@Toolboxfor IT: Research says 72% of ERP projects fail – what are ways to avoid failure, and what are some lessons learned?

@EricKimberling: Key ways to avoid ERP failure we already touched on: project management, choose right software and avoid customizations where possible. Organizational change management is another key way to avoid failure, as well as executive support and the right resources committed to the project. Probably the biggest ERP lesson learned is to not cut corners, especially in this tough economy. Cutting scope and money too much increases costs later. Even SaaS or “easy” implementations will be harder than you think ‐ plan and budget accordingly with the expertise you need.

@Toolboxfor IT: Because a solid IT strategy is a best practice prior to ERP vendor selection, what’s the best way to develop this strategy?

@EricKimberling: First, know what you have now and what you need in the future. What are you trying to accomplish with IT? Consolidation, standardization, biz process improvements, positioning for mergers and acquisitions? Then, ask how will you best accomplish those goals. A single system? Best of breed or point solutions? On‐premise? SaaS? Once you have key answers to these IT strategy questions, you’ll be better able to move into ERP selection.

@Toolboxfor IT: How do you adjust, or do you need to adjust, your strategy when replacing multiple legacy systems?

@EricKimberling: The strategy is mostly the same, but defining and standardizing processes is harder. Current systems likely do things differently at different places, so more time needs to be spent defining standardized business operations. Also, cutover and integration is generally more complex in companies with multiple legacy systems.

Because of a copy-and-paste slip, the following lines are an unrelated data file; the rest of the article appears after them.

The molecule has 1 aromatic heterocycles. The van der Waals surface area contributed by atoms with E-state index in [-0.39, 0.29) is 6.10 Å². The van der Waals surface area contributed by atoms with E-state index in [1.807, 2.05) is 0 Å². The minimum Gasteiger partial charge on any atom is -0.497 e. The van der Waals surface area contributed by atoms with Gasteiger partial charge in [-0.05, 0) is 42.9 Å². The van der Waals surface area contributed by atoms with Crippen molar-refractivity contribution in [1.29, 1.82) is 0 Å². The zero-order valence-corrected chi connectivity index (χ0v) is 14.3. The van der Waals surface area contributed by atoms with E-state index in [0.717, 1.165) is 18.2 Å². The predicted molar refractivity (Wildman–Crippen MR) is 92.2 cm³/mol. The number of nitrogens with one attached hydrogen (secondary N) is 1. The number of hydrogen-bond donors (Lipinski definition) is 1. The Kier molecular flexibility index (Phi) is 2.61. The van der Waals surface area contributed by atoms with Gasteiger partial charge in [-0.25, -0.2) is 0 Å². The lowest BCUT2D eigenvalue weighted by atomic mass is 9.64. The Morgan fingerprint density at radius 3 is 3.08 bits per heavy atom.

@Toolboxfor IT: How do considerations differ when implementing globally?

@EricKimberling: Global ERP has similar challenges, but magnified. Organizational change management is so critical during global projects. Besides different systems, global ERP deals with cultures, languages, businesses processes and regulatory needs. OCM is hard work. Global ERP also deals with phasing. Which locations do we roll first? How to standardize while dealing with regulatory issues?

@Toolboxfor IT: What are the key steps to finding the right ERP software?

@EricKimberling: First, define the goals of ERP. Where is your business headed and how could ERP help? Next, what are the business requirements, not only for now, but also for where you’re headed in future? Don’t rely too much on canned sales presentations ‐ vendors should show product in the context of your unique business processes. Understand the strengths and weaknesses of all your options as they all have tradeoffs. Finally, have realistic expectations. Cost, time and resources will be higher than you think. Have a business case and an ROI to justify it.

Additional Information

My thanks again to IT Toolbox for hosting this discussion on ERP change management. It was a very unique and fun event for me.

For more information on IT Toolbox, visit their website at http://erp.ittoolbox.com or follow their IT discussions on Twitter at http://Twitter.com/ToolboxforIT.  You can also follow Panorama on Twitter at http:/Twitter.com/PanoramaERP or http://Twitter.com/EricKimberling.

Click to view the original transcript posted on IT Toolbox.